Updated: Aug 22, 2019
Despised by her neighbours and with no particular aspirations of her own, Marion lives in a six-bedroom ageing and neglected house, content with her daytime films and soaps, her sweet treats, and her evening meals with her surly brother. Although she harbours secret desires to love and be loved, she prefers her own company -- particularly when interfering neighbours begin looking into things that don't concern them.
Initially, the writing seemed a little dense but instead of drawing you in with fine tendrils, Catherine Burns envelops the reader, almost smothering them. That is Marion, that is the house: oppressive, dreary, and yet with something dark and ominous residing in the silt.
Middle-aged Marion is a pitiful character with no talents or hobbies. Her childhood is characterised by indifference: overshadowed by her brother and bullied by her peers for being plain, fat, and dull. "She spent entire lessons worrying that she might break wind, make gurgly tummy noises, or sneeze in a weird way." She's the awkward child we can all sympathise with, and as an adult we feel sorry for her whilst recognising that it would be difficult to befriend her.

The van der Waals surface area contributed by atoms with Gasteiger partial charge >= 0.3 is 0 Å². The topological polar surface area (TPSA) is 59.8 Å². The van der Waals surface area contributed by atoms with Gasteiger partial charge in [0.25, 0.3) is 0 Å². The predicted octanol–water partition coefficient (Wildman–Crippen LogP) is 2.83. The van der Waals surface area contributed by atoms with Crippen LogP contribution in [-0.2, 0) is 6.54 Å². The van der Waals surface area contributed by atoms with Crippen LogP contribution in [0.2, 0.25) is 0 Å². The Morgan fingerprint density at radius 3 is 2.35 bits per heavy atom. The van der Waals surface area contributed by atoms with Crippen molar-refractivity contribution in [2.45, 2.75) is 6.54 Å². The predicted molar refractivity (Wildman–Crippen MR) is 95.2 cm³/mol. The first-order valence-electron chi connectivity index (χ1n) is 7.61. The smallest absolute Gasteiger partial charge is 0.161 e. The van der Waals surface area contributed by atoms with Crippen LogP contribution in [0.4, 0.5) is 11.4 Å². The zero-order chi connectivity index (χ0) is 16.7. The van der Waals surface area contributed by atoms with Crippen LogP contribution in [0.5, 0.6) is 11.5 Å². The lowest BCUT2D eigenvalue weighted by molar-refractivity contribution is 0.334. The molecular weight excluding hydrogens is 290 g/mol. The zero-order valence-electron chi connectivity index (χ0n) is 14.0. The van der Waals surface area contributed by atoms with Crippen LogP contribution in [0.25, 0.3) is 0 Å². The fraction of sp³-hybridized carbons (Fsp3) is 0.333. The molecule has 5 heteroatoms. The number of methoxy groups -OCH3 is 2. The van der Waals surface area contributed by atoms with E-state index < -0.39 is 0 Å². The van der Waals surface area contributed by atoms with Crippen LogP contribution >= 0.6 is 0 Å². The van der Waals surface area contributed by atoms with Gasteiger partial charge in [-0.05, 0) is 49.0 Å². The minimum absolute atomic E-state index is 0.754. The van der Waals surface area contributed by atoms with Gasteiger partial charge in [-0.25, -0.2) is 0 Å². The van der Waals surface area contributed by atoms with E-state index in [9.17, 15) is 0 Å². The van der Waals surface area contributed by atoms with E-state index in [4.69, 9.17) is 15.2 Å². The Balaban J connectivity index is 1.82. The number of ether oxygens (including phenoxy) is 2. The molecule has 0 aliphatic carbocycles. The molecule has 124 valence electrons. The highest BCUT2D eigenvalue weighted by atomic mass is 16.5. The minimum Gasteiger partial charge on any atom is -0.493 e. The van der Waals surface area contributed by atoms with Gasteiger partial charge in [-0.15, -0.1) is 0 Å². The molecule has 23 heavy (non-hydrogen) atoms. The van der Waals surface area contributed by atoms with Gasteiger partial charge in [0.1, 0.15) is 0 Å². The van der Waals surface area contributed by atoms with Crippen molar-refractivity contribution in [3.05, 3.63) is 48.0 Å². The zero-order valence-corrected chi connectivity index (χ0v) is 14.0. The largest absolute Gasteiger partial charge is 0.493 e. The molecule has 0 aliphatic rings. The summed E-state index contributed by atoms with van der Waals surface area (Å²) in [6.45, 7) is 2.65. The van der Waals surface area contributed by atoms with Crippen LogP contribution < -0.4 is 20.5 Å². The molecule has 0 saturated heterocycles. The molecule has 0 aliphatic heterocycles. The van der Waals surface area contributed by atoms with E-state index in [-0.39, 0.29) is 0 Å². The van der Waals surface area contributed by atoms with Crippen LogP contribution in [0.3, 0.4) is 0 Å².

Even though nothing is happening I was anticipating both the slow reveals and a sudden burst of violence. Marion has secrets to keep that are not her own, but when circumstances change she is forced into making her own decisions for once -- and her choices could have terrible consequences.
The ending is a triumph for the characters, and not in the typical dramatic and violence-fuelled climax that we expect from thrillers -- but it comes at an expense that is genuinely chilling. A veteran of thrillers and straight-up horror novels, I didn't expect this book to unnerve me as much as it did, perhaps because the protagonist's resolution was so conflicting.
The Visitors was a pleasant surprise that might not reveal any unanticipated twists and turns -- but it does dig into your brain and linger there.
Catherine Burns is on Twitter at @C_Burnzi.